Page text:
Friday, 8 March 2013

The Wild West

I did have quite a lengthy blog this week for the WA state elections tomorrow. Not for the first time, my computer has decided to corrupt the file, so I'm re-typing this whole thing in one night. What you are getting is a quick summary of my predictions, minus the fat and a lot of the detail that I would have liked to include. My predictions have been reformed out of fresh data and my own memory, and are less justified and probably less accurate than I had hoped. Those who live by the computer, die by the computer I guess.

Legislative Assembly:

I'm going to save myself time and assume everyone either read last week's post or is otherwise familiar with the Mackerras pendulum. Here is the pendulum as of last election's results:

Data for combined coalition margins from

Not displayed above are the four independents' seats. Alfred Cove (0.2% against the Liberals), Kalgoorlie (3.6% against the Nationals) and Fremantle (formerly Greens 4% against the ALP) are all marginal. Churchlands (22.5% against the ALP) is very safe, but the incumbent is retiring.

I had planned to include the data regarding primary vote leads for comparison as discussed last week. That was a lot of data and I won't be able to recreate it tonight. Luckily that was the less-useful half of my predicting power because I struggled to find a way to make it comparable to the Mackerras results (so that 'safe' and 'marginal' mean roughly the same thing in both contexts). I'll return to that particular topic in another post once I have reconstructed some useful data, so that will shorten this post considerably (and save you a lot of my nattering).

Polls Apart:

So far we have not looked at polling for the Federal election, and I'm sure I'll devote several posts to that in the future. The most recent polling I can find for WA has the Coalition at 54%, Labor at 32%, the Greens at 8% and 6% for 'others'.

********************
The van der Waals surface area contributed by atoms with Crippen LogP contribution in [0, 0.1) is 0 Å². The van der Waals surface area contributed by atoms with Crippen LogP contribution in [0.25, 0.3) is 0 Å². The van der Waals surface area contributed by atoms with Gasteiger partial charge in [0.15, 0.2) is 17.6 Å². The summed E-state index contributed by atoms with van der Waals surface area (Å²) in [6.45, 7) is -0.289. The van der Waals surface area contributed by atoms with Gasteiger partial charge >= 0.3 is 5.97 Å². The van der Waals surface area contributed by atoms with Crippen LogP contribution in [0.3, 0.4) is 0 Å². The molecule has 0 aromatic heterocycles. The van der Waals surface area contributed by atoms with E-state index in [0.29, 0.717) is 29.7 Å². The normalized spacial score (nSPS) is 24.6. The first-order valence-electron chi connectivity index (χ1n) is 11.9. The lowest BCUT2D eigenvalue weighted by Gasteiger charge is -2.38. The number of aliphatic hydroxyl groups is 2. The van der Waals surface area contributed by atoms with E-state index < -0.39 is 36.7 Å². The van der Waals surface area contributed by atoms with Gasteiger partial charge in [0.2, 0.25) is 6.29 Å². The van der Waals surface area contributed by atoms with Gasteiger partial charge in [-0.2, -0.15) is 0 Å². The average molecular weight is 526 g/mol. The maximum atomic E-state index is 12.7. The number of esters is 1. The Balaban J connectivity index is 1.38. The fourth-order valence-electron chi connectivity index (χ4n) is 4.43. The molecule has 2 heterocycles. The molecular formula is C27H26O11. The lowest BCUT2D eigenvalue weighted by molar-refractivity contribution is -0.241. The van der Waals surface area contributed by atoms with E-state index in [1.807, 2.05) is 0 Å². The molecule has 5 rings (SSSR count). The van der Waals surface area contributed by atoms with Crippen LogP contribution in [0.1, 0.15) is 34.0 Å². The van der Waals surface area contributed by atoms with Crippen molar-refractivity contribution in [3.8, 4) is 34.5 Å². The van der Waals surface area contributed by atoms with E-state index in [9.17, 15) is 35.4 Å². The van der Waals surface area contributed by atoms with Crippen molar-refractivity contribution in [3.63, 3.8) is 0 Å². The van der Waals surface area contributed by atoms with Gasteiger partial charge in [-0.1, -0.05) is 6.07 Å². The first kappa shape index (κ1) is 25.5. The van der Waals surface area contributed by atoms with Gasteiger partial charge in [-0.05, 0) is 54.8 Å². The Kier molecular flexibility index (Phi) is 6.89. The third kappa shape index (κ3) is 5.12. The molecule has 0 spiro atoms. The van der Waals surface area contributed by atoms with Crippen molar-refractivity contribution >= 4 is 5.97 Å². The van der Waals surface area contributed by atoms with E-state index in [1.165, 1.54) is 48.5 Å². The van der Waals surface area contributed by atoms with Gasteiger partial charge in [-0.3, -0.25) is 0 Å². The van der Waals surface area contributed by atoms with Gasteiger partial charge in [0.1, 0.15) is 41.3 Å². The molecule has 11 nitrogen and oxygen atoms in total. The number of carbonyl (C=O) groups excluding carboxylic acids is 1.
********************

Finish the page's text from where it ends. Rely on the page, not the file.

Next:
For most people reading a Sunday newspaper this would be sufficient to predict a Coalition victory, but I'm guessing if you are reading this you are not one of those people. The following illustrations were made when this data had not yet come out. It is based on the proportions of Coalition 51%, Labor 35% and the Greens and others as above.

Because of the effect of district boundaries, a 51% of the primary vote does not necessarily equate to victory. Using the proportions above, the dots were assigned colours randomly using this random array generator. I do not have the original values since the crash, but the lowest 51% of the 500 numbers were coloured blue (Coalition) the next 35% red (ALP) the next 8% green (Green) and the rest grey.

On primary votes this should be a clear victory for blue, yet when divided along the borders that I deliberately gerrymandered, red wins quite comfortably. This is probably not the best-possible gerrymander for Labor, but it is a very good one. It illustrates the danger of extrapolating a general voting pattern across the board - a strong swing like the one to the Coalition in the 2010 federal election can do very little if it is mostly contained in safe seats.

With that caveat, I should point out that seat-by-seat polling is very rare because it is difficult to conduct and time consuming. Instead we will approximate a solution. This time last election the poll gave Labor 35%, the Coalition 43%, the Greens 12% and others 10%. The ALP is down three percentage points since then and the Coalition is up 11. While this may still be mostly lost in the safe seats, it does at least take into account the constants of dedicated, 'rusted on' voters (and thus the most staunchly unbending seats) and gives us an indication of the general swing of opinion.

On two-party preferred polling (2PP polling) there is a 7% swing to the Coalition. Since I don't have my primary vote data any more, I'll have to rely on this almost entirely for my predictions.

Legislative Council

As for the upper house, this is almost entirely based on primary vote data. As a result I'm afraid I'm going to have to give you my predictions from memory without any real explanation. Anyone who wants to see my upper-house methodologies is going to have to wait until I cover the federal election, but basically it is based on the primary vote from last election and the general swing in primary votes (assuming people's primary vote in the Assembly broadly reflects their Council votes). There was also a nice little bit of numerical wizardry I implemented to determine where the swinging voters were most concentrated which only really works with the WA system. I'm afraid you're going to miss out on that.